• Gaining New and Practical Experiences

Being a student in a foreign country gives you a sense of freedom, allowing you to explore things you probably would not have done otherwise. How many of us would have considered being a dog walker or a babysitter as a side gig if we weren’t outside our comfort zone and protective environment?

The best part of picking up these jobs that are not related to your field of study helps you pick up skills or character traits that might come to use even in a traditional work environment.

  • Meet Potential Future Employers

If you get a student job in Germany in a sector closely related to your field of studies, it opens up huge doors into the future of your employment. With your hard work, determination and great ideas, you might have just found yourself a job straight after graduation.

But even beyond that, working as a student opens up possibilities for you at every step. When you work at trade fairs or coffee shops, you have a greater chance of meeting people outside your social bubble. This helps you in building your network, creating opportunities for yourself in the future.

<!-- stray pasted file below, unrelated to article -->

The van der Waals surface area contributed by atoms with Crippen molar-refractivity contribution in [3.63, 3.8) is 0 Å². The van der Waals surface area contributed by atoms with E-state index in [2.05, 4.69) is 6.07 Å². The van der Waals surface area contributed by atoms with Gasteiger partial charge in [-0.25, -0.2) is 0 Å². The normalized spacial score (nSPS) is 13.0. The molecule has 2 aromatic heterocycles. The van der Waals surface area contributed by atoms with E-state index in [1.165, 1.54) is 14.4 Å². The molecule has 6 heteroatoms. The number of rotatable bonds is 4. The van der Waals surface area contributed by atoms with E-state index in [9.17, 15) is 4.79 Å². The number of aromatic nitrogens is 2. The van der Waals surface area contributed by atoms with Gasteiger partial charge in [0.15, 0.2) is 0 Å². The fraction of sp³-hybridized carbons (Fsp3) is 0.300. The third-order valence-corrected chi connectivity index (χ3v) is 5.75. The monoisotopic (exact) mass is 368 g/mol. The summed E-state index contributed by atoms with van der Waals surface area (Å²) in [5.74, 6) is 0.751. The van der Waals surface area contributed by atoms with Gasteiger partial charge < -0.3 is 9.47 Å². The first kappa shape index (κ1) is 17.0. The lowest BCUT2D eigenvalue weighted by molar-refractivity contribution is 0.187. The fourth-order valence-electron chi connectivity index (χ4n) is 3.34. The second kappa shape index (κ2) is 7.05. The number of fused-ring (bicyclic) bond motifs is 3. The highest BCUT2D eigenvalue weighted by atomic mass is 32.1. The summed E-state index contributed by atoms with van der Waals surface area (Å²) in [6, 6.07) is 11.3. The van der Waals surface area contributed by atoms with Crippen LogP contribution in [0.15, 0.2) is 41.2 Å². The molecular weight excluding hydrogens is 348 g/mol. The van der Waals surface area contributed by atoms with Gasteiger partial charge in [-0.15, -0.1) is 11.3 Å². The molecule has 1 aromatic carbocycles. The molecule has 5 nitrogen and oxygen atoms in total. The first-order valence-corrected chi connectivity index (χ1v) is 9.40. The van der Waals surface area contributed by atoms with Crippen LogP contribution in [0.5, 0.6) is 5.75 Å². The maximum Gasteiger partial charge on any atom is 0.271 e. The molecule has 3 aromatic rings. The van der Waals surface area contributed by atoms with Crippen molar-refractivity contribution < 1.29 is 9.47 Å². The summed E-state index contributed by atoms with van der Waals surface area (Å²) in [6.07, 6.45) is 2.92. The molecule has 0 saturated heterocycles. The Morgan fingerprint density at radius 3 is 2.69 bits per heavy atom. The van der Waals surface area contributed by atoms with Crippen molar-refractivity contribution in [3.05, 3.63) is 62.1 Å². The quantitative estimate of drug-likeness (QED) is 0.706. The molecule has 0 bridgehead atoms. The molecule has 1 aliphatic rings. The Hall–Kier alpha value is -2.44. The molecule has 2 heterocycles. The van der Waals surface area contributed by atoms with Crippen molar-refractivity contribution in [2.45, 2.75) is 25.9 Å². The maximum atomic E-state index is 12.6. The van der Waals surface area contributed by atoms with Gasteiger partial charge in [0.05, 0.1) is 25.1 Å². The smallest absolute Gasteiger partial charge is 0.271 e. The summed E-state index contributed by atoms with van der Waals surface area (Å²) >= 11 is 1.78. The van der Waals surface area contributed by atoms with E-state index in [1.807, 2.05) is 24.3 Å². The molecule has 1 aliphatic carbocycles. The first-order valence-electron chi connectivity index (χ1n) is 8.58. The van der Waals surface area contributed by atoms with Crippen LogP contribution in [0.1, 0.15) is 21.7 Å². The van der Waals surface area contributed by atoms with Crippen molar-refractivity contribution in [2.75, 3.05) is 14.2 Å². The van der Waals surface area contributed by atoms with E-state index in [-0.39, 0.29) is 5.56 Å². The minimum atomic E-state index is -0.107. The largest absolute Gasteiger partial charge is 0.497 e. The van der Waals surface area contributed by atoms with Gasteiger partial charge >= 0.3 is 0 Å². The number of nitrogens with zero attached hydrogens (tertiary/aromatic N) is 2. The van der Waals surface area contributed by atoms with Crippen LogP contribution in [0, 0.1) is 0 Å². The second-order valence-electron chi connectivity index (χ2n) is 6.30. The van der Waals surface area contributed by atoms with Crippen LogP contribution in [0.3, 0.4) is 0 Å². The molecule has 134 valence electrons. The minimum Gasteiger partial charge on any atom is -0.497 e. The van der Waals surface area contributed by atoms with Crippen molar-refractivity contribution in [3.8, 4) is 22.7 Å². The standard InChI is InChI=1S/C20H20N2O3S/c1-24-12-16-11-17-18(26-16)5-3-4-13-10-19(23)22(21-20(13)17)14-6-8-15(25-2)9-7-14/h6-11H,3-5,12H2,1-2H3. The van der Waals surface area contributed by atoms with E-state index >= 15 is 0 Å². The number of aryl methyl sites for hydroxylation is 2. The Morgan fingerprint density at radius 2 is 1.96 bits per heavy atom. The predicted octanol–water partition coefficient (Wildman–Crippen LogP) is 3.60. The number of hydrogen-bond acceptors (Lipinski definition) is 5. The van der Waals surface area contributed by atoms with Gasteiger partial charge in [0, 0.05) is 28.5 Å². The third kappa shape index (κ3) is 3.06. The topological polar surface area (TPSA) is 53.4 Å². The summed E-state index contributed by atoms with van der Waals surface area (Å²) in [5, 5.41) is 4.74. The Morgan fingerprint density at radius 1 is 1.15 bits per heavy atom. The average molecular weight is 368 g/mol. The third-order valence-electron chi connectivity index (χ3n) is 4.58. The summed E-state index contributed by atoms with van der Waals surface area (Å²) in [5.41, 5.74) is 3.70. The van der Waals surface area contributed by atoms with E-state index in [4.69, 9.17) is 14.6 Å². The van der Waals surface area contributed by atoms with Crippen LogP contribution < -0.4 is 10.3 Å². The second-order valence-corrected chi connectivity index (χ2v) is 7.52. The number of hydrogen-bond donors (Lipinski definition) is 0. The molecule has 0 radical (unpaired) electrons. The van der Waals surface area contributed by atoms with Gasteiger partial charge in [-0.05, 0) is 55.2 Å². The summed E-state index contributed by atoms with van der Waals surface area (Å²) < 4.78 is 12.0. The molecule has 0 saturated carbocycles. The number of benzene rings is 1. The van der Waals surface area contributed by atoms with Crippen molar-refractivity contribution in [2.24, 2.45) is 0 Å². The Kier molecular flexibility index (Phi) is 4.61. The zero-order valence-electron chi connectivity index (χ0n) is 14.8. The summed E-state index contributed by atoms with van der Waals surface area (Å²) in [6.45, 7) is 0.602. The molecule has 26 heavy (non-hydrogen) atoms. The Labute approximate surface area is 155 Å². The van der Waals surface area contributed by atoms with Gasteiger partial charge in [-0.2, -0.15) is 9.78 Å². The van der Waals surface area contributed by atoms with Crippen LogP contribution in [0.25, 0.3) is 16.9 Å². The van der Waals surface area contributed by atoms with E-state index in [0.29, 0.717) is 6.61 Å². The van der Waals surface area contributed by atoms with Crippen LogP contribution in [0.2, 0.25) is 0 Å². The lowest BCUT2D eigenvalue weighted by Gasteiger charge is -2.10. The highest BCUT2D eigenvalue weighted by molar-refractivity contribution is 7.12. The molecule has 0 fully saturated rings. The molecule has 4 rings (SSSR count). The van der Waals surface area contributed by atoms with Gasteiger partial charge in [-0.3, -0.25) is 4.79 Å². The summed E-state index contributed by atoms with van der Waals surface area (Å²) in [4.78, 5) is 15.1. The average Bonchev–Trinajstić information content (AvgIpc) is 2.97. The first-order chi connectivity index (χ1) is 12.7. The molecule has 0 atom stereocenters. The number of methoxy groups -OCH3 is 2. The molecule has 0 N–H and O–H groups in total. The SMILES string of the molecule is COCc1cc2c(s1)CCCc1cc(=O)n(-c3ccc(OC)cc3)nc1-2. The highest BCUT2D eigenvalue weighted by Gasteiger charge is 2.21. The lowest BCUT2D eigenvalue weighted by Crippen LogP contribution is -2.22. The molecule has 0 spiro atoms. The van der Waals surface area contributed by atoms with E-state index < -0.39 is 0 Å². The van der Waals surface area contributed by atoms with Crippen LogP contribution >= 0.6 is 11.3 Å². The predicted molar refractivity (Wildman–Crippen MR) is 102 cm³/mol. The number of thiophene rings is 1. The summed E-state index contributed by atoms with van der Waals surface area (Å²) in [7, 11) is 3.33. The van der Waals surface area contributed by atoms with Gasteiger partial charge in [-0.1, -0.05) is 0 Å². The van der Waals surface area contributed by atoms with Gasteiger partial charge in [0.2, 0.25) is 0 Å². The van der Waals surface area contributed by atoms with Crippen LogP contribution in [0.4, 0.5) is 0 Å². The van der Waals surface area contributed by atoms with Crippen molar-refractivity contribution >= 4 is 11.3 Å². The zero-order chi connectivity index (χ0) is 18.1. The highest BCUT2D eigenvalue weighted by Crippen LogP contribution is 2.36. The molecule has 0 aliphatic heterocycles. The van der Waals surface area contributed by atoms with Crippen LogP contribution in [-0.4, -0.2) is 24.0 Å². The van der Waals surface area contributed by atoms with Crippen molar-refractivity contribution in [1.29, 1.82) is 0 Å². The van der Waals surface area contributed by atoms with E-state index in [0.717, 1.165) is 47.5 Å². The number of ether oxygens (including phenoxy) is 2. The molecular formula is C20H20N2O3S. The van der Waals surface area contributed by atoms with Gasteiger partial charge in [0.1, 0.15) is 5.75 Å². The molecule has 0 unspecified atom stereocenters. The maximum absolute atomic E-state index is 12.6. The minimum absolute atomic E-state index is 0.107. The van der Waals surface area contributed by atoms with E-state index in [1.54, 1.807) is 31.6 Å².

• Preparation for New Environment

Having work experience in the German market before you finish college is a great way to make yourself unique during job interviews in the future. Even if you have work experience in your home country, it adds an extra edge when you send applications to companies during or after your final semester.

Having worked with a company in the country, you are seen as someone who knows how German offices work and gives you an advantage during salary negotiations as a fresher while making you a more desirable candidate to hiring executives.

Read Also: What are the Advantages of Studying in Germany?

  • Mastery of the German Language and Culture

An extra advantage of working as a student in Germany is the brilliant space you get to learn the language. As you are pushed in more situations where you are required to pick up and understand the German language, you tend to use it more often, making you more confident about your abilities to master it.